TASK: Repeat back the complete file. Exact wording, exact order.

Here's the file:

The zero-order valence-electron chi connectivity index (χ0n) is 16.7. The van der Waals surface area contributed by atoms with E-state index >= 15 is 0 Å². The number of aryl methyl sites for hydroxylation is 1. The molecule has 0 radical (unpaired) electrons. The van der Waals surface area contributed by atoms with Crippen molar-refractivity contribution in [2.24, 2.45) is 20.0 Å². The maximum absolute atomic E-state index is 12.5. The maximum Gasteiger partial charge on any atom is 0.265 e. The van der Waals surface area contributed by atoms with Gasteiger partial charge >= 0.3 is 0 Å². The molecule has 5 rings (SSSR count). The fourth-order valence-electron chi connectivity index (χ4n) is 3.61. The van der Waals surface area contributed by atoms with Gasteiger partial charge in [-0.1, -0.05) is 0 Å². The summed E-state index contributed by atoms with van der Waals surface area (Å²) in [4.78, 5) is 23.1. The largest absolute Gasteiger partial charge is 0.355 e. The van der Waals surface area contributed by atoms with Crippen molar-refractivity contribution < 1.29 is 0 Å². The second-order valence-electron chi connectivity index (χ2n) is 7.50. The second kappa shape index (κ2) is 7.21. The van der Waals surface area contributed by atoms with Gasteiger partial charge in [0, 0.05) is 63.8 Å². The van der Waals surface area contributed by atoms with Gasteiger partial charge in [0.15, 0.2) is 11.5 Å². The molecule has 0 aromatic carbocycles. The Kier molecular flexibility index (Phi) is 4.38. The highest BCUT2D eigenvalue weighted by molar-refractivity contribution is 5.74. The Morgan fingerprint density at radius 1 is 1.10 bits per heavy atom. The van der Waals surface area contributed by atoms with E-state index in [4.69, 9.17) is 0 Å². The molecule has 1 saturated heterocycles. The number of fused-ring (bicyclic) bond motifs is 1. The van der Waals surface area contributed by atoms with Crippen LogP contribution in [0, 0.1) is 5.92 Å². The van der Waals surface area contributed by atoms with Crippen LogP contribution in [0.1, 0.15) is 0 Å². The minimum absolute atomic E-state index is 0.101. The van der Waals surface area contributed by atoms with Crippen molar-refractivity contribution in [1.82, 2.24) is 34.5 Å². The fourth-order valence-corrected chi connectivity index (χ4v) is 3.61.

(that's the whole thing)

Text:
The zero-order valence-electron chi connectivity index (χ0n) is 16.7. The van der Waals surface area contributed by atoms with E-state index >= 15 is 0 Å². The number of aryl methyl sites for hydroxylation is 1. The molecule has 0 radical (unpaired) electrons. The van der Waals surface area contributed by atoms with Crippen molar-refractivity contribution in [2.24, 2.45) is 20.0 Å². The maximum absolute atomic E-state index is 12.5. The maximum Gasteiger partial charge on any atom is 0.265 e. The van der Waals surface area contributed by atoms with Gasteiger partial charge >= 0.3 is 0 Å². The molecule has 5 rings (SSSR count). The fourth-order valence-electron chi connectivity index (χ4n) is 3.61. The van der Waals surface area contributed by atoms with Gasteiger partial charge in [-0.1, -0.05) is 0 Å². The summed E-state index contributed by atoms with van der Waals surface area (Å²) in [4.78, 5) is 23.1. The largest absolute Gasteiger partial charge is 0.355 e. The van der Waals surface area contributed by atoms with Crippen molar-refractivity contribution < 1.29 is 0 Å². The second-order valence-electron chi connectivity index (χ2n) is 7.50. The second kappa shape index (κ2) is 7.21. The van der Waals surface area contributed by atoms with Gasteiger partial charge in [0, 0.05) is 63.8 Å². The van der Waals surface area contributed by atoms with Gasteiger partial charge in [0.15, 0.2) is 11.5 Å². The molecule has 0 aromatic carbocycles. The Kier molecular flexibility index (Phi) is 4.38. The highest BCUT2D eigenvalue weighted by molar-refractivity contribution is 5.74. The Morgan fingerprint density at radius 1 is 1.10 bits per heavy atom. The van der Waals surface area contributed by atoms with E-state index in [4.69, 9.17) is 0 Å². The molecule has 1 saturated heterocycles. The number of fused-ring (bicyclic) bond motifs is 1. The van der Waals surface area contributed by atoms with Crippen LogP contribution in [0, 0.1) is 5.92 Å². The van der Waals surface area contributed by atoms with Crippen LogP contribution in [0.1, 0.15) is 0 Å². The minimum absolute atomic E-state index is 0.101. The van der Waals surface area contributed by atoms with Crippen molar-refractivity contribution in [1.82, 2.24) is 34.5 Å². The fourth-order valence-corrected chi connectivity index (χ4v) is 3.61.